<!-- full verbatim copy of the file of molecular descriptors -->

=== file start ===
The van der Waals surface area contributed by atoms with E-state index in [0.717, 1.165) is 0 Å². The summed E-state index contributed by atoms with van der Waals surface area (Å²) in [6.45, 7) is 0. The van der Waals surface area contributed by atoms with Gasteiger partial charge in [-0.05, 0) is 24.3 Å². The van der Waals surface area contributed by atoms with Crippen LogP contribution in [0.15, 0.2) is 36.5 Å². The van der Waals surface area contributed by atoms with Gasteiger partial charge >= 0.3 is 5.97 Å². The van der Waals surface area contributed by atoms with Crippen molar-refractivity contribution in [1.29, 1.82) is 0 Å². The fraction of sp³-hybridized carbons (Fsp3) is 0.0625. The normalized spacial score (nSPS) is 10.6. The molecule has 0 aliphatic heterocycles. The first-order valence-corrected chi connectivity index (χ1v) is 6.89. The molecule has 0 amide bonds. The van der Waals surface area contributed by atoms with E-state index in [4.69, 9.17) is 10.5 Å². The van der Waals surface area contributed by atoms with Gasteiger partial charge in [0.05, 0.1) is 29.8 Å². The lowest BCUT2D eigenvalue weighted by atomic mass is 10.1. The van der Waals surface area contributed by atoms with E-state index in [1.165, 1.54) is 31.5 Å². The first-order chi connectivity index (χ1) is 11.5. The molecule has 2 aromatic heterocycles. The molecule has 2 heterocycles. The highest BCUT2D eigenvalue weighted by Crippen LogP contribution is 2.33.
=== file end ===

The van der Waals surface area contributed by atoms with E-state index in [0.717, 1.165) is 0 Å². The summed E-state index contributed by atoms with van der Waals surface area (Å²) in [6.45, 7) is 0. The van der Waals surface area contributed by atoms with Gasteiger partial charge in [-0.05, 0) is 24.3 Å². The van der Waals surface area contributed by atoms with Crippen LogP contribution in [0.15, 0.2) is 36.5 Å². The van der Waals surface area contributed by atoms with Gasteiger partial charge >= 0.3 is 5.97 Å². The van der Waals surface area contributed by atoms with Crippen molar-refractivity contribution in [1.29, 1.82) is 0 Å². The fraction of sp³-hybridized carbons (Fsp3) is 0.0625. The normalized spacial score (nSPS) is 10.6. The molecule has 0 aliphatic heterocycles. The first-order valence-corrected chi connectivity index (χ1v) is 6.89. The molecule has 0 amide bonds. The van der Waals surface area contributed by atoms with E-state index in [4.69, 9.17) is 10.5 Å². The van der Waals surface area contributed by atoms with Gasteiger partial charge in [0.05, 0.1) is 29.8 Å². The lowest BCUT2D eigenvalue weighted by atomic mass is 10.1. The van der Waals surface area contributed by atoms with E-state index in [1.165, 1.54) is 31.5 Å². The first-order chi connectivity index (χ1) is 11.5. The molecule has 2 aromatic heterocycles. The molecule has 2 heterocycles. The highest BCUT2D eigenvalue weighted by Crippen LogP contribution is 2.33.